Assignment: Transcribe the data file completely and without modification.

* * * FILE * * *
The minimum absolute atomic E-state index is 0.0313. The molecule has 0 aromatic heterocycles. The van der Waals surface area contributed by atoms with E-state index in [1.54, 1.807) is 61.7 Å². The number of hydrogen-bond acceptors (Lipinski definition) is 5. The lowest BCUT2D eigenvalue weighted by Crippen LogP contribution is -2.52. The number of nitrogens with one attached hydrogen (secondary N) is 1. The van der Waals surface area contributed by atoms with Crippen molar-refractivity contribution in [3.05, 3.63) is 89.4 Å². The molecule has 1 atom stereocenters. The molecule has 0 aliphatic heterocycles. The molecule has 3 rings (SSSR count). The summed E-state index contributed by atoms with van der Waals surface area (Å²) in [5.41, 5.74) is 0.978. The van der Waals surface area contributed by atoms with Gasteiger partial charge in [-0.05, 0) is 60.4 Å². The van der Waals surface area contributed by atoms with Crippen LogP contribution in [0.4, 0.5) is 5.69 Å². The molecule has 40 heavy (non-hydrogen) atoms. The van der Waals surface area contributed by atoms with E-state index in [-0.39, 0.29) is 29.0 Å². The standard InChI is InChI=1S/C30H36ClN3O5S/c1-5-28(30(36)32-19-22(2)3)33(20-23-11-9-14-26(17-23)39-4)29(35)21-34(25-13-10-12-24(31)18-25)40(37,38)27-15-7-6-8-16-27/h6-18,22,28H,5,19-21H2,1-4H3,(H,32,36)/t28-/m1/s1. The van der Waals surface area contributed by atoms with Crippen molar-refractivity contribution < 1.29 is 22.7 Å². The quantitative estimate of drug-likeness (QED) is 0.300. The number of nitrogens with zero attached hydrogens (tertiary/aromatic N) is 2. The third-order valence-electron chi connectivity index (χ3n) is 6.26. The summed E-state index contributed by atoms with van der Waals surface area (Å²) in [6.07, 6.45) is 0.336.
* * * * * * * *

The minimum absolute atomic E-state index is 0.0313. The molecule has 0 aromatic heterocycles. The van der Waals surface area contributed by atoms with E-state index in [1.54, 1.807) is 61.7 Å². The number of hydrogen-bond acceptors (Lipinski definition) is 5. The lowest BCUT2D eigenvalue weighted by Crippen LogP contribution is -2.52. The number of nitrogens with one attached hydrogen (secondary N) is 1. The van der Waals surface area contributed by atoms with Crippen molar-refractivity contribution in [3.05, 3.63) is 89.4 Å². The molecule has 1 atom stereocenters. The molecule has 0 aliphatic heterocycles. The molecule has 3 rings (SSSR count). The summed E-state index contributed by atoms with van der Waals surface area (Å²) in [5.41, 5.74) is 0.978. The van der Waals surface area contributed by atoms with Gasteiger partial charge in [-0.05, 0) is 60.4 Å². The van der Waals surface area contributed by atoms with Crippen LogP contribution in [0.4, 0.5) is 5.69 Å². The molecule has 40 heavy (non-hydrogen) atoms. The van der Waals surface area contributed by atoms with E-state index in [-0.39, 0.29) is 29.0 Å². The standard InChI is InChI=1S/C30H36ClN3O5S/c1-5-28(30(36)32-19-22(2)3)33(20-23-11-9-14-26(17-23)39-4)29(35)21-34(25-13-10-12-24(31)18-25)40(37,38)27-15-7-6-8-16-27/h6-18,22,28H,5,19-21H2,1-4H3,(H,32,36)/t28-/m1/s1. The van der Waals surface area contributed by atoms with Crippen molar-refractivity contribution < 1.29 is 22.7 Å². The quantitative estimate of drug-likeness (QED) is 0.300. The number of nitrogens with zero attached hydrogens (tertiary/aromatic N) is 2. The third-order valence-electron chi connectivity index (χ3n) is 6.26. The summed E-state index contributed by atoms with van der Waals surface area (Å²) in [6.07, 6.45) is 0.336.